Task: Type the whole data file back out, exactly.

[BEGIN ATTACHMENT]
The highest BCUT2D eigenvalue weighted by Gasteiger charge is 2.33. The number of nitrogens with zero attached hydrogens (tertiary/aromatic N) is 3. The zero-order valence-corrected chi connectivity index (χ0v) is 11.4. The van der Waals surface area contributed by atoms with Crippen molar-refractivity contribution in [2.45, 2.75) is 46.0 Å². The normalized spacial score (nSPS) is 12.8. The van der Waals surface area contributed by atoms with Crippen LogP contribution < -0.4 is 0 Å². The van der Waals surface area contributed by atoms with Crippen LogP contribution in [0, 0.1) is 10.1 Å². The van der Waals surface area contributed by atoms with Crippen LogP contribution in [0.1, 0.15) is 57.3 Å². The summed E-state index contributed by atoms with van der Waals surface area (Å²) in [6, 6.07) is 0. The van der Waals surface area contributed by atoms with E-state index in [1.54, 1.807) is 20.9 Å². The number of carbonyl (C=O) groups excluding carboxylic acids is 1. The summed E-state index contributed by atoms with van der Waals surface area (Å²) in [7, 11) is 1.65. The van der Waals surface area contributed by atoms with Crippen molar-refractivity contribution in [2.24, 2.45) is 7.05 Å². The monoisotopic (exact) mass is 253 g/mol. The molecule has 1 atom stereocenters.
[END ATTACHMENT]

The highest BCUT2D eigenvalue weighted by Gasteiger charge is 2.33. The number of nitrogens with zero attached hydrogens (tertiary/aromatic N) is 3. The zero-order valence-corrected chi connectivity index (χ0v) is 11.4. The van der Waals surface area contributed by atoms with Crippen molar-refractivity contribution in [2.45, 2.75) is 46.0 Å². The normalized spacial score (nSPS) is 12.8. The van der Waals surface area contributed by atoms with Crippen LogP contribution < -0.4 is 0 Å². The van der Waals surface area contributed by atoms with Crippen LogP contribution in [0, 0.1) is 10.1 Å². The van der Waals surface area contributed by atoms with Crippen LogP contribution in [0.1, 0.15) is 57.3 Å². The summed E-state index contributed by atoms with van der Waals surface area (Å²) in [6, 6.07) is 0. The van der Waals surface area contributed by atoms with E-state index in [1.54, 1.807) is 20.9 Å². The number of carbonyl (C=O) groups excluding carboxylic acids is 1. The summed E-state index contributed by atoms with van der Waals surface area (Å²) in [7, 11) is 1.65. The van der Waals surface area contributed by atoms with Crippen molar-refractivity contribution in [2.24, 2.45) is 7.05 Å². The monoisotopic (exact) mass is 253 g/mol. The molecule has 1 atom stereocenters.